Top tips for heat pumps

Heat pumps are very popular but it's important to choose an efficient model and use it properly, according to EECA ENERGYWISE. Technical Expert Christian Hoerning says heat pumps can be very economic if used correctly; they are convenient and produce instant heat.

Types of heat pump

  • Single-split systems are the most common heat pumps in New Zealand - they are air-to-air, with one indoor unit connected to an outdoor unit. These systems are designed to heat just the room that they are installed in, not the whole house. While leaving internal doors open may allow some of the heated air to travel into other rooms, in most houses this does not work very well, particularly if there is a hallway in between, if there are high ceilings or if the house needs a lot of heating.
  • Multi-split heat pumps are designed to heat multiple rooms - and consist of one outdoor unit serving multiple indoor units installed in different rooms of the house.
  • Ducted heat pumps provide central heating - by blowing heated air through ducts into multiple rooms of a house. While some can only be controlled centrally, others allow you to choose which rooms or groups of rooms you want to be heated at any given time (zoning). For example, you may only want to have your bedrooms heated overnight.

Choosing an efficient model

All heat pumps have an Energy Rating Label that helps you compare the efficiency of similar sized models. The more stars, the more energy efficient a unit is - red stars are for heating efficiency and blue stars are for cooling.

A heat pump label has two numbers that can tell you more about the heat pump's performance:

  • capacity output - the amount of heating or cooling (kW) you will get out of the heat pump (at its rated capacity, at 7˚C outdoors)
  • power input - the amount of power the heat pump uses (kW) to produce the cool or hot air.

Some heat pumps struggle to perform when it’s just above freezing point outside. Ask your supplier for a heat pump that will perform well in your region. A good quality unit - sized and installed correctly - should perform effectively down to minus 15°C.

Heat pump checklist

  • Insulate first - starting with your ceiling and floor. You'll be able to buy a smaller heat pump and your home will be cheaper to heat and cool effectively. Low-income rentals may be eligible for a subsidy through Warm Up New Zealand: Healthy Homes.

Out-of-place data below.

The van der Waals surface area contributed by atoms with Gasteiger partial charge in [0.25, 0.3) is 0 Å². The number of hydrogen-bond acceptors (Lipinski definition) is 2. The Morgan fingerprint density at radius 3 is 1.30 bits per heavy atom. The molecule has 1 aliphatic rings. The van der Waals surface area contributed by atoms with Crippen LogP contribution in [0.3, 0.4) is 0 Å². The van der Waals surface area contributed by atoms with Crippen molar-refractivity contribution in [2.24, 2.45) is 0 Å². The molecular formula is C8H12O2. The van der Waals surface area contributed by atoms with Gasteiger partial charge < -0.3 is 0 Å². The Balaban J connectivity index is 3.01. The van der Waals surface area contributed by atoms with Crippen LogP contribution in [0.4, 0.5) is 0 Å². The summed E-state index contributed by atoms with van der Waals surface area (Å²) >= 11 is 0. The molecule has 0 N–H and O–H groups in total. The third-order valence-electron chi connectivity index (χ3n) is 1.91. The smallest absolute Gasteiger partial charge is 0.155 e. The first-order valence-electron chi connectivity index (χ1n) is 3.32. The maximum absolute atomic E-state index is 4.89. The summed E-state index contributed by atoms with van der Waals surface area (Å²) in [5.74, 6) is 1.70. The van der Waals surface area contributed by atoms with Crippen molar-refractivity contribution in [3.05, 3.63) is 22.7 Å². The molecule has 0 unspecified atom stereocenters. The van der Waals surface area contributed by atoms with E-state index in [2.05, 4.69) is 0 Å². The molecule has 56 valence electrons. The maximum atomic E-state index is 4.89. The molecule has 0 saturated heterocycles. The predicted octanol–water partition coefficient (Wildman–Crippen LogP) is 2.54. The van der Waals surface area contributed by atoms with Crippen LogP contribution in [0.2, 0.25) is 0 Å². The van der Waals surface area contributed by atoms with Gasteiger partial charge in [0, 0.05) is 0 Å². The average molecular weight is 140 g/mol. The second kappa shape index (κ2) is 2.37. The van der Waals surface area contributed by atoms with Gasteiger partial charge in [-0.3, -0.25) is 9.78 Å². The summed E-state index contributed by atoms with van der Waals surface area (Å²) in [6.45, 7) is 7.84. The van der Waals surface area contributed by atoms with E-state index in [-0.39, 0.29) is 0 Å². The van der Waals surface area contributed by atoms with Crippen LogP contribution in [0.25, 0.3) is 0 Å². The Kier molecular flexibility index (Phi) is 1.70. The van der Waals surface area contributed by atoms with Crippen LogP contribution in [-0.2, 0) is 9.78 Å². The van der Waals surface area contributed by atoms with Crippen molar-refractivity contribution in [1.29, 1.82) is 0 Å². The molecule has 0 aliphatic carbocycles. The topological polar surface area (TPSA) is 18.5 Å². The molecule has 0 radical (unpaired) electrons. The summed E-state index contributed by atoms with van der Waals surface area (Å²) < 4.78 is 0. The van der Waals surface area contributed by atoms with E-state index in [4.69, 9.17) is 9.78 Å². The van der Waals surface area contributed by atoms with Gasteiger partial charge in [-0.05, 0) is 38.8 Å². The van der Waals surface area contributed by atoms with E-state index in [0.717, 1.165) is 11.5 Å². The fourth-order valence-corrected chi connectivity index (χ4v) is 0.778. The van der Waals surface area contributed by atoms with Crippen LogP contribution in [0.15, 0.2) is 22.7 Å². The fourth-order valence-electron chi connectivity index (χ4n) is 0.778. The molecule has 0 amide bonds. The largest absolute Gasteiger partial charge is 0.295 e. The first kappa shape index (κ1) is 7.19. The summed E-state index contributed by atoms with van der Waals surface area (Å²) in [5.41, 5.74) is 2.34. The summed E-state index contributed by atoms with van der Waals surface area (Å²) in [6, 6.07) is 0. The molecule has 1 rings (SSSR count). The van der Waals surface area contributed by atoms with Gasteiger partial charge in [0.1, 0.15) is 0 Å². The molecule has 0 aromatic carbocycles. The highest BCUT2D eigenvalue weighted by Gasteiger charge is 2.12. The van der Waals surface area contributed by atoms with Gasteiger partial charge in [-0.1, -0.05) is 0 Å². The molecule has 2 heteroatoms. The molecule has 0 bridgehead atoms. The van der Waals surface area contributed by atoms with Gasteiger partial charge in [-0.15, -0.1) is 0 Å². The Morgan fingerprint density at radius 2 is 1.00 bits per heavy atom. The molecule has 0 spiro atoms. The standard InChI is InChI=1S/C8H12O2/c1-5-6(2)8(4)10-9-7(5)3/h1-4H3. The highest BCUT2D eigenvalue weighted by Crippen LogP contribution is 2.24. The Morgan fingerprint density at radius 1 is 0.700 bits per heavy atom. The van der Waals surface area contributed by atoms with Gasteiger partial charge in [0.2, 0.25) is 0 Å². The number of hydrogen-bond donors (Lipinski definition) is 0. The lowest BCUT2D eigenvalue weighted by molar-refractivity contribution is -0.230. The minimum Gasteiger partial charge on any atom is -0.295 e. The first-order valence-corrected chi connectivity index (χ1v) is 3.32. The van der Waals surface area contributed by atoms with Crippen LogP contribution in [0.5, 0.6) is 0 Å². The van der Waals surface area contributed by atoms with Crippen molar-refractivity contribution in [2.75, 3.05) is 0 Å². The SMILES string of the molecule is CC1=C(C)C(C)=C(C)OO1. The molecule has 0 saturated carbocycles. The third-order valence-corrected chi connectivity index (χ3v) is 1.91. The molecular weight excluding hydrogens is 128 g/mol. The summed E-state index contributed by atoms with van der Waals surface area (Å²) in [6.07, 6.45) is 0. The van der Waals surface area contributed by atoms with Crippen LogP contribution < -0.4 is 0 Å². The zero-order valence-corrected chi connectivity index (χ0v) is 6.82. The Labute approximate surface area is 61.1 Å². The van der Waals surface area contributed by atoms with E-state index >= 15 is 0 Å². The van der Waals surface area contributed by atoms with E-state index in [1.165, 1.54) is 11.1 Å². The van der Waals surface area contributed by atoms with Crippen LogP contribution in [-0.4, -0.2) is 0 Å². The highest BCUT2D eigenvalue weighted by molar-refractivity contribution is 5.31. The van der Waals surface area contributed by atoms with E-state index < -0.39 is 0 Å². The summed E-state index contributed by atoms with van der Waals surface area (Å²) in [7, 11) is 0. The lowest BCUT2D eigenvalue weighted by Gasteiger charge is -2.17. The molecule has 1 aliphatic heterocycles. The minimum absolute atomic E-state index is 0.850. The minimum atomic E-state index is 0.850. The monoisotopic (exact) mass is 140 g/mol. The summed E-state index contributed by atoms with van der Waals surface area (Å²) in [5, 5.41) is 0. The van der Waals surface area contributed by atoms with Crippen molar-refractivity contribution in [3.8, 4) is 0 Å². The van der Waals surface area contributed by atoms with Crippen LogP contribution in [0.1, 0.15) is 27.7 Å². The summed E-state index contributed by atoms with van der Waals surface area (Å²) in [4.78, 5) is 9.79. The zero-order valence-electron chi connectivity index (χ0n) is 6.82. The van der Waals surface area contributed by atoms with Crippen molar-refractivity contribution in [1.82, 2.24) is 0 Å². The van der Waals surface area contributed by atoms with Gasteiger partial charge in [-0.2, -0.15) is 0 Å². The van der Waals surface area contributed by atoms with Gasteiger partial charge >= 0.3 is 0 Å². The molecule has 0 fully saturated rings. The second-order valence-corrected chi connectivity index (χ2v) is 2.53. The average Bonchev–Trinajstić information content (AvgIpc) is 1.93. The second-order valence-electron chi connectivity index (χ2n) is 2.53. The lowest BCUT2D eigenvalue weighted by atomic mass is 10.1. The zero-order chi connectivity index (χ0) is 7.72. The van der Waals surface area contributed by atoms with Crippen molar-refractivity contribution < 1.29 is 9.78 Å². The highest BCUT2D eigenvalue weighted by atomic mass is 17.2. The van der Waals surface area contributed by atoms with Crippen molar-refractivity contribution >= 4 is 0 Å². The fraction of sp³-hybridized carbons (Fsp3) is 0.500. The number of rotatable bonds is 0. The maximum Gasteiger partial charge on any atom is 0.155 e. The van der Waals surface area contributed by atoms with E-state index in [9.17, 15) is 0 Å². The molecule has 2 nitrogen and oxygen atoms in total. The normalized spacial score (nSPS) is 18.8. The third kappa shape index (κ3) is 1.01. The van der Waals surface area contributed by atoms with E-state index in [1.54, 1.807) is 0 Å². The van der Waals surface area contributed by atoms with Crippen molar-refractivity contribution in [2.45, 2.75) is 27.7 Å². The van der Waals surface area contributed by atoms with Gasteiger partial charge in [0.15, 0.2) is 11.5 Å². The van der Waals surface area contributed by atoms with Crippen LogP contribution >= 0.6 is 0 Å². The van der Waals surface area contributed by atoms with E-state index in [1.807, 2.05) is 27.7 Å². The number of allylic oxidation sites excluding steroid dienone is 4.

• Choose a quality brand - from a reputable supplier that offers at least a 5-year warranty on parts and labour.
  • Make sure it's correctly sized - for the room you want to heat. If it's too small, it may cost you more to run and will struggle to provide enough heat when you most need it. Your supplier will be able to discuss this with you.
  • Make sure it is well-installed - ask your installer if they comply with the EECA Good practice guide to heat pump installation. Correct location and installation of both outdoor and indoor units is essential for optimum performance and for avoiding draughts and noise nuisance.
  • Make sure it’s right for your environment - in geothermal areas or coastal areas, heat pumps need to have suitable protection against corrosion. Ask your supplier about environmental considerations in your area.

Avoid wasting electricity and money

  • Only heat when you need it - don't leave your heat pump on all day if you're not there.  Use the timer to turn on the heat pump shortly before you get home and turn it off when you don’t need it.
  • Only heat the space you're actually using - shut doors and curtains to keep the heat in.
  • Set the thermostat to a healthy temperature - aim for 18 to 20ºC. High thermostat settings cause high electricity use. Inadequate heating can lead to mould growth and dampness.
  • Clean the filter regularly - inside and outside, as per the manufacturer's instructions.

Media enquiries:

Penny St John, Senior Communications Advisor, EECA

Phone: 027 687 3123